Holiday Science Readers’ Sale: US/UK Sale ends December 16 – 50% off #pharma #IARTG #SNRTG #SciFi #Kindle

5+Vol1+2 (113)

Pandemic Mysteries – Kindle Sale. Stand-alone novels on sale.
Book 1: Darwin’s Paradox: An international science mystery – http://amzn.to/2nmrukh
Book 2: Plague of Equals: An international science thriller – http://amzn.to/2mkfrmJ
Paperback, Kindle (on sale), and free on KU and KOLL.

READER FEEDBACK from a research biologist for Plague of Equals…

“I’ve been meaning to let you know I’ve read your book and enjoyed it very much. Maintained my interest, enjoyed the characters, appreciated the controversy, and was pleased with the conclusion – love the idea of a ‘live long kill young’ virus – very creative – I did not see that coming.”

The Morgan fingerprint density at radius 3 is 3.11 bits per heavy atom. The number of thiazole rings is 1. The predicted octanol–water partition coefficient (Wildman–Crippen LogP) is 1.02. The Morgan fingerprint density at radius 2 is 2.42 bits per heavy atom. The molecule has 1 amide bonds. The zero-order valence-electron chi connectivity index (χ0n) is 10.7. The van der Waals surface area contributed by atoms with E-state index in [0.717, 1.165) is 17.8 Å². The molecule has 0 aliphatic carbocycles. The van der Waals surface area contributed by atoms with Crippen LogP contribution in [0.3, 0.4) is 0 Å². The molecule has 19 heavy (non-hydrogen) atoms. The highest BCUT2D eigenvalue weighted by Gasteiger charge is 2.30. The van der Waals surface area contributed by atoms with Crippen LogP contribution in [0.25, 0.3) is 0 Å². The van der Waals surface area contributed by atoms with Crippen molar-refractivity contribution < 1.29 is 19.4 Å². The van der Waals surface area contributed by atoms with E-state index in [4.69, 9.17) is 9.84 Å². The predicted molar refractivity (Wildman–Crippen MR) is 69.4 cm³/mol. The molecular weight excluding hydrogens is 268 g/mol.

Plague of Equals is science fiction with the emphasis on SCIENCE. Central to the plot is a worldwide epidemic that has the scientists baffled.

As in the real world, baffled scientists open the door for people with preconceived agendas and ulterior motives to exploit the uncertainty to their own ends.

In this story, the scientists do what scientists always do … they find the truth. The truth is surprising to both scientific and non-scientific readers. Enjoy.

US/UK Kindle Sale ends December 16. Free on KU and KOLL

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Holiday Science Readers’ Sale: US/UK Sale ends December 16 – 50% off #biology #RRBC #Mustread @scifirtg

4+Vol1+2 (109)

Pandemic Mysteries – Kindle Sale. Stand-alone novels on sale.